Any first-time parent will tell you, the moment you hold that newborn in your arms and realise that you are completely and utterly responsible for its safety, wellbeing and happiness for... ooh, at least the next eighteen years of its life - when you still feel like you've barely figured out how to keep a handle on your own - is as terrifying as it is momentous. Now factor in the fear from the previous statement on top of that. I heard that fear in the statement Andrew Smith made, because I know I felt it too, when I held my baby boy for the first time. Before then, knowing precisely nada about the care and maintenance of willies, for example, had never seemed like a problem to me. Suddenly I found myself worrying that this very lack of knowledge would make me a neglectful parent, but actively seeking the knowledge to remedy the situation might alternatively earn me a visit from social services on suspicion of child abuse. In case you're wondering, I still don't know much. His daddy has the same equipment, so I feel he's better qualified than me to know what needs doing and when and how often. If that makes me the female equivalent of what everyone's bashing on Andrew Smith for, so be it.

"I consider myself completely ignorant to all things woman and female. I'm trying to be better though."

This is the statement that seems to have caused the most outrage - and yet, when you really think about it, it's the one that all those angry feminists should be taking heart from. He uses the word 'ignorant,' for a start. That's not a complimentary word - no-one calls themselves 'ignorant' with any sense of pride, do they? He's being honest and acknowledging it as a personal fault. And then he follows that up with 'I'm trying to be better though.' Not only is he acknowledging the problem, he's acknowledging that it needs to be fixed and he's trying to fix it.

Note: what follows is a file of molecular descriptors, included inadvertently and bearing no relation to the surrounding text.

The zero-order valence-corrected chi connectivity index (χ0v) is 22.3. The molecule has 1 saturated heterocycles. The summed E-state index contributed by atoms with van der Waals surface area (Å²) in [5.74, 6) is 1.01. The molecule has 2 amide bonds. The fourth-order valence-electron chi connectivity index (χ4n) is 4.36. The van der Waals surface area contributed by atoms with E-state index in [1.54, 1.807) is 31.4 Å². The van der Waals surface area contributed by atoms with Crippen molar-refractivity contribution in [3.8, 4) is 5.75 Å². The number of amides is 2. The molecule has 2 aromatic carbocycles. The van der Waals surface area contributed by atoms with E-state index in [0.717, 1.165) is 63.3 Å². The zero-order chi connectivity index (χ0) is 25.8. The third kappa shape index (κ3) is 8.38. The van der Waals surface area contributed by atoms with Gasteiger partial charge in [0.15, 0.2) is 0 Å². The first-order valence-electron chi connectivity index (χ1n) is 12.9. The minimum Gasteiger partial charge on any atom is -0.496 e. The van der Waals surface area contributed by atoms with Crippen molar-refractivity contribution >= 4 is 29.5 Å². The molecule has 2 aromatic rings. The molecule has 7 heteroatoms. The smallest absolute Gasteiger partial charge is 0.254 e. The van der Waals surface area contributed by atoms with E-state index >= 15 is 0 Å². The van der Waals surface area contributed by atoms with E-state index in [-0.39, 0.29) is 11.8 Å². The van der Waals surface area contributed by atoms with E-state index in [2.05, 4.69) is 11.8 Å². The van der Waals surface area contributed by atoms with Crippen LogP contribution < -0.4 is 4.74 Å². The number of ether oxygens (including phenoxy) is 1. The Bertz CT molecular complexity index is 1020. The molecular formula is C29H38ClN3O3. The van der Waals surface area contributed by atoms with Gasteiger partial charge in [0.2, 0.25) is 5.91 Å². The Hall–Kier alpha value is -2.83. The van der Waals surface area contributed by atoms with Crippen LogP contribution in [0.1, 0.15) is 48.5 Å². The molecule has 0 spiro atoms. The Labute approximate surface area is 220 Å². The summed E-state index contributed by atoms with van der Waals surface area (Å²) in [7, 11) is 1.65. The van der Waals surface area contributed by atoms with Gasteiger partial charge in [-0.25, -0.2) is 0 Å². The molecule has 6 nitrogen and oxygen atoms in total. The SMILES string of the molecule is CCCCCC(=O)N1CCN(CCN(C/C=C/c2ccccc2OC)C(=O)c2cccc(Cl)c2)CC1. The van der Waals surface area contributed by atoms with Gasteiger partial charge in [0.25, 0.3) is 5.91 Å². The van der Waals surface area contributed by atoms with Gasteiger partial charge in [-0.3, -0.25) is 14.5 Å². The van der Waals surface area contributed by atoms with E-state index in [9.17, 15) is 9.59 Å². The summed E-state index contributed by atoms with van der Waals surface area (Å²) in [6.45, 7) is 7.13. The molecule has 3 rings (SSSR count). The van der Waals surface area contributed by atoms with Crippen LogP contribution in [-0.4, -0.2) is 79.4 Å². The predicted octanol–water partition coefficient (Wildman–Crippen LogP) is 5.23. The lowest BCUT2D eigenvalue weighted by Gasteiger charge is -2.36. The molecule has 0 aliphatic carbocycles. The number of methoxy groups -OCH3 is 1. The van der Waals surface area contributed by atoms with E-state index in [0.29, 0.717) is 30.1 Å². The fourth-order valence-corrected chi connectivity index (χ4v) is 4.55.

I could've just stopped there when it came to reading between the lines of what he said. But then in this other interview (a more in-depth version of the original) he talked about his childhood, and how he was regularly beaten by his parents (father and mother.) Which added another layer of poignancy to the statements he made and was now getting so vilified for. When you are regularly and repeatedly hurt by the very people you look to for love and to keep you safe... well, from then on, trust is something you don't just hand out willy-nilly to people. Usually because you spend more time looking for clues that you might suddenly be about to get another beating than figuring out how to just, like, totally get where they're coming from. Y'know - priorities and all that...

So, to all those people who jumped on his statement and tore out a definition of 'passive chauvinism' or whatever the heck it was that put those ants in their pants... is this how we're going to play this now? We're just going to scream like harpies at every single man who says anything that isn't utterly pro-women? Jeez, have you people ever even looked at the comments under the average Jezebel article or YouTube video that even discusses women? That's where you go if you want proper, serious misogyny m'dears. How many men have you known in your life who've ever uttered the immortal phrase "Women - I'll never understand them!" (Usually accompanied with a heavy sigh and a sad shake of the head.) Are we going to hunt all of them down too, in our Quest To Eliminate Sexist Man?

If that's truly what modern feminism has come to, we've got a problem. Because they're not the real bad guys. I know that's what makes shouting at them so much easier and puts us at far less risk than going for - ooh, I don't know, the guys that have downright dangerous views, let's say... but it's also hugely counter-productive. You don't attack people who say they don't understand, you offer to educate them, politely and with the intention of making them an ally rather than another moosehead to hang on your wall. Gandhi knew that, and so did Martin Luther King.

When you attack the 'ignorant' (as Andrew Smith openly called himself) you become intolerant. And then you're less than one step away from becoming the very people you claim to be 'fighting against.' You want to know who your real enemies are in the struggle for equality? Go visit their watering-holes. Like big cats looking for dinner, they tend to hang out where their prey gathers - Jezebel, YouTube and the like. Read some of the comments left there. Seriously, read them. They'll make what Andrew Smith said look positively pro-sisterhood.